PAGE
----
Love our books? Check out our Holiday Pop-Up Shop! Shop Now
Close Mobile Menu

R. L. Stine was a man ahead of his time. In the early ‘90s, he started a children’s horror series that would go on to sell over 400 billion copies worldwide. His success was largely due to an impressive ability to connect with children: the cover art alone was like visual candy (credit Tim Jacobus). The first chapter reeled us in with something relatable (sibling rivalry). And the next thing we knew, we were under the covers, frantically hoping Carly Beth could escape the Halloween mask before it was stuck on her forever (The Haunted Mask, 1993).

There was one other aspect of Stine’s formula that was critical to his success: the titles. By his own admission, this was the first thing he’d come up with before starting a new book. And while most of them seem pretty silly, a strange pattern reveals itself once you review them as a whole. Stine wasn’t just writing horror for kids. He was writing about the horror of being a kid. In fact, most of his titles perfectly summarize the single most terrifying thing his readers were going through at that time: puberty.

 

Say Cheese and Die 

The real horror: mom photos! She is going to photograph every important event of your life, including (and especially) prom.

 

The Werewolf of Fever Swamp

The real horror: your body is changing. "Wait, I have hair growing where now?!"

 

Deep Trouble

The real horror: the older you get, the worse the consequences. It used to be that you only got timeout. But now you’re slowly losing privileges. And your father just shouted your name from across the house. Your entire name. That only happens when you’ve really, really screwed something up.

 

Bad Hare Day

The real horror: all the product in the world won’t fix that discount haircut your parents made you get. Guess that’s why they invented hats.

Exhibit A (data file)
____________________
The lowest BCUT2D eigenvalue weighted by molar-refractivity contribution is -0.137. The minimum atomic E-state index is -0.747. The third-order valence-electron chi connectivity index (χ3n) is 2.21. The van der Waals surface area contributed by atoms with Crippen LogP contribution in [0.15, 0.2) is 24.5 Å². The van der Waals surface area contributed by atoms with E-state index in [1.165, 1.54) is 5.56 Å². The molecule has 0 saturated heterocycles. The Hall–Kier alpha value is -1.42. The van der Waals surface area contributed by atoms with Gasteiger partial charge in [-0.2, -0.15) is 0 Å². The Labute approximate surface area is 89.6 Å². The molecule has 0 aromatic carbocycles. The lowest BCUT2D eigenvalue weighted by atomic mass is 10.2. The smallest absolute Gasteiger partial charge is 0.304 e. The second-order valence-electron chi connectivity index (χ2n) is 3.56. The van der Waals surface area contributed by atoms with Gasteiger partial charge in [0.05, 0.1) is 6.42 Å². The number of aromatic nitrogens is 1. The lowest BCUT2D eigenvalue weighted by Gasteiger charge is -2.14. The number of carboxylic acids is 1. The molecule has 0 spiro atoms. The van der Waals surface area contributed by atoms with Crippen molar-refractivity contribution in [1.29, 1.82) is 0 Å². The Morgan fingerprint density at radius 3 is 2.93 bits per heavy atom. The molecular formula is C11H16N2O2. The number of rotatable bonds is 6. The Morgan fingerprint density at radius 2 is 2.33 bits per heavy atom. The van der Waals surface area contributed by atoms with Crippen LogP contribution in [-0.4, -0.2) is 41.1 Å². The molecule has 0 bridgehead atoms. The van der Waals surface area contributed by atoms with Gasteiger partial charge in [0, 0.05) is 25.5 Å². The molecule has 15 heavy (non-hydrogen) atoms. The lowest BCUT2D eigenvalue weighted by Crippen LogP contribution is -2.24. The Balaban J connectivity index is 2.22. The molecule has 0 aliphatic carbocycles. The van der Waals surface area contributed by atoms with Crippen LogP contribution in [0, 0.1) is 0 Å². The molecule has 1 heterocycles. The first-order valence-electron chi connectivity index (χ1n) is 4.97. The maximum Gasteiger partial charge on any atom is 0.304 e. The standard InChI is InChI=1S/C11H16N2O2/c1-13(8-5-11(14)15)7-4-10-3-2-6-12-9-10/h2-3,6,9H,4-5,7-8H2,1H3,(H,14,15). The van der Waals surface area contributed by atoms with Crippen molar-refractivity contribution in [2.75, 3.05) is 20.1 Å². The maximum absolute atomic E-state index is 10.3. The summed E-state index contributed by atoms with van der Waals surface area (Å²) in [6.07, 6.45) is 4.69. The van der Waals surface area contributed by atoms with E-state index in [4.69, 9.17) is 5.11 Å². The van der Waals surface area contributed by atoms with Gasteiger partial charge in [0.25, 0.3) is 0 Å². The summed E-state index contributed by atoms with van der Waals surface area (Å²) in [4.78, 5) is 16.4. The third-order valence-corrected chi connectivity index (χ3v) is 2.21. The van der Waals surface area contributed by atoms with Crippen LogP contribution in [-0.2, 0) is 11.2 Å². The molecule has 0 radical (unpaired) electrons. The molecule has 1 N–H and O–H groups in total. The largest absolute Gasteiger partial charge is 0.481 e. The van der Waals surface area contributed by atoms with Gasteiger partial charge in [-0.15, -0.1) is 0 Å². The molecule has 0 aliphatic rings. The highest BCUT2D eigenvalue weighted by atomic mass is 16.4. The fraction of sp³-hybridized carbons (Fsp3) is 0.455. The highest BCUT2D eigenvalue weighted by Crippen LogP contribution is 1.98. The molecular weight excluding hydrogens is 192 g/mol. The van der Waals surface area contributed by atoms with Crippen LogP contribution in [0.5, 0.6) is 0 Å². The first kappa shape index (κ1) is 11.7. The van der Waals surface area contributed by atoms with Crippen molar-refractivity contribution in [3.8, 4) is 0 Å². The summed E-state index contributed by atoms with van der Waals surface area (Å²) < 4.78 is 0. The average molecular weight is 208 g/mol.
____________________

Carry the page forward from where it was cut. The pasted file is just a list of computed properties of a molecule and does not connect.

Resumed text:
Vampire Breath

The real horror: your first kiss. Who makes the first move? Do you make the first move? Do they make the first move? What if they don’t want you to? What if they do want you to, but you chicken out? Wait, how do you even kiss in the first place? Do you sort of mash your face against theirs?! HOW MUCH TONGUE IS TOO MUCH TONGUE?

 

I Live in Your Basement

The real horror: your parents need to start knocking before they come into your room. Period. 

 

Elevator to Nowhere

The real horror: nothing ever seems to go your way. #thestruggleisreal

 

Into the Jaws of Doom

The real horror: visiting your crazy relatives. They were fun when you were younger…but now you’re older and realizing how strange they truly are. 

 

Calling All Creeps! 

The real horror: siblings. Are. The. WORST.

 

How I Got My Shrunken Head

The real horror: oh, cool! Another pimple. Super. Seriously. Billy’s pool party is tomorrow, so of course this would happen now. That’s just GREAT! THAT’S JUST SERIOUSLY FRICKIN’ GREAT!!!


Quirk Tested. Reader Approved.

J. B. Kish's picture

J. B. Kish

J. B. Kish grew up in the American Southwest and spent most of his childhood concocting strange stories with spooky monsters. Now, he lives in the Pacific Northwest and has begun publishing those childhood nightmares for others. He is the author of two novels, including the paranormal thriller A Wall for Teeth and Stingers, which takes place in both Arizona and Oregon. He has the same birthday as Captain Kathryn Janeway, which is a thing he takes very seriously. Probably too seriously.